Cropping paddocks can be planted with paddock trees at very low cost and for a huge gain locally and nationally
Restoring paddock trees across rural areas is as simple as planting a seed. If every hectare of open paddock in Australia had 5 to 10 scattered shade trees, our climate and our living environment would improve immeasurably.
Millions of tonnes of carbon would be sequestered every year and the quantity of carbon being taken from the atmosphere would increase exponentially as the trees grew toward maturity.
See Paddock trees parts 1 & 2 to appreciate of the benefits.
A cropping paddock is the perfect place to start planting because the biggest threats to new trees have been removed - grazing and browsing animals. Cropping for a period of 2 – 3 years is enough time to cheaply and painlessly fully establish paddock trees without the need of tree guards.
Enhancing germination ... at a glance
What could go wrong? - farming practices that weaken old trees
When paddock trees become stressed for a long period their branches drop leaves and become bare. Often they will shoot again from further down the trunk but the dead limbs from an earlier dieback event are still visible.
When Dr. John Walmsley, who became famous for wearing a hat and cloak made from cat skins, established 'Warrawong' the first of his Earth Sanctuaries' in 1969, he wanted Australians to protect and value native wildlife. In the year 2000 when he floated Earth Sanctuaries Limited (ETL) he proposed putting a price on all wildlife protected in his eleven sanctuaries. For example, a threatened eastern quoll was valued at $1,250, a rare pademelon came to $2,500 and an endangered bilby was worth $5,000. ETL then valued all the wildlife in its care at $3,800,000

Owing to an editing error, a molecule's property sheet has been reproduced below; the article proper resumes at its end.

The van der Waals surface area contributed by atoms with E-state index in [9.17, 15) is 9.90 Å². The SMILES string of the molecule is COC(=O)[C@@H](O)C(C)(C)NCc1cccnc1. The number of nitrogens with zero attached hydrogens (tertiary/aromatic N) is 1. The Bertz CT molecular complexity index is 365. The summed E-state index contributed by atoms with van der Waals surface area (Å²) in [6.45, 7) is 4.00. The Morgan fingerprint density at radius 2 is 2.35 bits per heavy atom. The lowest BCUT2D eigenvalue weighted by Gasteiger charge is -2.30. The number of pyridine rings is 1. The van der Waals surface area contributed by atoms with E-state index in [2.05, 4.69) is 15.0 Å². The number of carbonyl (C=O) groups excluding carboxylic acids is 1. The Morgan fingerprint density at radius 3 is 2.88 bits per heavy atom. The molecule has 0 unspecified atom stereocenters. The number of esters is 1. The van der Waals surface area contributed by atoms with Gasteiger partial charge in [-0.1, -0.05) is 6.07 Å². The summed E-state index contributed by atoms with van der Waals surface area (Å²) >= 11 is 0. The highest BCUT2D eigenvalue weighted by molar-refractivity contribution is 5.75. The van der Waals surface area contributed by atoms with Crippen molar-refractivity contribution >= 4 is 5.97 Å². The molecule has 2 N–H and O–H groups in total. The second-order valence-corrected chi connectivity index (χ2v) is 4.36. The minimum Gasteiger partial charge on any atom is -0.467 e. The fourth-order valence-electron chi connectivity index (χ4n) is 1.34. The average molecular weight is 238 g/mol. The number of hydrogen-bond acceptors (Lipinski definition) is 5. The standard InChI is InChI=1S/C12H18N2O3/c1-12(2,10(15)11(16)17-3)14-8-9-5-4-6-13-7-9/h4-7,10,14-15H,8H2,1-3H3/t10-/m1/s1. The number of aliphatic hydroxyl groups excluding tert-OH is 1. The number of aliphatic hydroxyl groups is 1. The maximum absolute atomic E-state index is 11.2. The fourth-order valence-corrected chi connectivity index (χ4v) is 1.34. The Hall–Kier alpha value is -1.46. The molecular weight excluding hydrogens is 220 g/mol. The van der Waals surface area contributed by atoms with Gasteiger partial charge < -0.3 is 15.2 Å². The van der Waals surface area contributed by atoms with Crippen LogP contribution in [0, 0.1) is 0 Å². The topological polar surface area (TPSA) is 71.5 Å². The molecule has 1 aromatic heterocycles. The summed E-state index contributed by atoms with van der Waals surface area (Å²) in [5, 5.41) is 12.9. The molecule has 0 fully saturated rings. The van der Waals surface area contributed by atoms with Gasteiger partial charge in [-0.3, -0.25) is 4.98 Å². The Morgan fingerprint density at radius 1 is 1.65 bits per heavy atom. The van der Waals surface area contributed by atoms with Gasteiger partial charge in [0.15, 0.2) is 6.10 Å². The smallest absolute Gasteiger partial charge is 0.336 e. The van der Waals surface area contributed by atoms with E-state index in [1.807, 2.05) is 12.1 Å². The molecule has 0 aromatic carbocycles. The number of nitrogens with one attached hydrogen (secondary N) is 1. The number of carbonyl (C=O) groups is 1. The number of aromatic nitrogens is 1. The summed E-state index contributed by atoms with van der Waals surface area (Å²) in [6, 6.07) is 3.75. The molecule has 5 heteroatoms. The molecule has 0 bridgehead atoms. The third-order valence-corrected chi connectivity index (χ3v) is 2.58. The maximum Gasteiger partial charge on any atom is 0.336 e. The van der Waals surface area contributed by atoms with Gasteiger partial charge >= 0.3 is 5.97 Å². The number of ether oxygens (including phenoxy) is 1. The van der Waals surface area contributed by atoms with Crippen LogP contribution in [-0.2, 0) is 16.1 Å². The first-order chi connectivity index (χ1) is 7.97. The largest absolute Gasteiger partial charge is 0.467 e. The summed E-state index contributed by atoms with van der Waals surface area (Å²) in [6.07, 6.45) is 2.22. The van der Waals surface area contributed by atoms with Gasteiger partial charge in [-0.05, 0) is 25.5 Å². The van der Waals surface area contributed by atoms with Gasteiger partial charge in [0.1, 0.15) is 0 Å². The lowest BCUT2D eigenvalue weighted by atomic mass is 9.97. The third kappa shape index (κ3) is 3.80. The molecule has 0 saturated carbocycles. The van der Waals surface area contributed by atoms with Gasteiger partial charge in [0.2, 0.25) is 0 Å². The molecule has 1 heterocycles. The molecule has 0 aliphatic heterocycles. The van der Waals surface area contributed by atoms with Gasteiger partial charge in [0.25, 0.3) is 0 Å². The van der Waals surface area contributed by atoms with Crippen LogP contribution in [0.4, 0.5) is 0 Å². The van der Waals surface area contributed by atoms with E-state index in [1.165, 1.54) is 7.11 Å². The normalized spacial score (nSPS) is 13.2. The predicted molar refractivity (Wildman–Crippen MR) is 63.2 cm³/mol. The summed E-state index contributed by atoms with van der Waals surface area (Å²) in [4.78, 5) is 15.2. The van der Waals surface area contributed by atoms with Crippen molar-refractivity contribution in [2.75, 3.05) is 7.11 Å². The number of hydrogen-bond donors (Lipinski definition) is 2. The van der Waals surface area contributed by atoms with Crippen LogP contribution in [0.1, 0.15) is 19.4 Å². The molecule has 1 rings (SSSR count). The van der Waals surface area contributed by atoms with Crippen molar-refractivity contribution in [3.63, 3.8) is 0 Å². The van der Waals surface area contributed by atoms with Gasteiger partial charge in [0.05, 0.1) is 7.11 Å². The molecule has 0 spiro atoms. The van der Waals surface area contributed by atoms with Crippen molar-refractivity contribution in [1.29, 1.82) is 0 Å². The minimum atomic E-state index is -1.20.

Following John Walmsley's example, what value would you put on a century+ old paddock tree. You could pay $50 for a three year old eucalyptus tree to plant in your garden. What price would you put on 300 year old eucalypt with hollows. $50 x 100 = $5,000 is very conservative. Using this conservative figure, the 100,000 trees lost each year in Joern Fischer's study area would then be valued at a staggering $5,000,000. This is just a single pixel on a computer screen or a fragment of Australia's overall paddock tree loss through clearing and poor management each year.
Though how can we put a value on something so irreplaceable, so priceless? Its futile to quantify in dollars the extraordinary and unacceptable losses to Australia's heritage that we are witnessing in our lifetimes.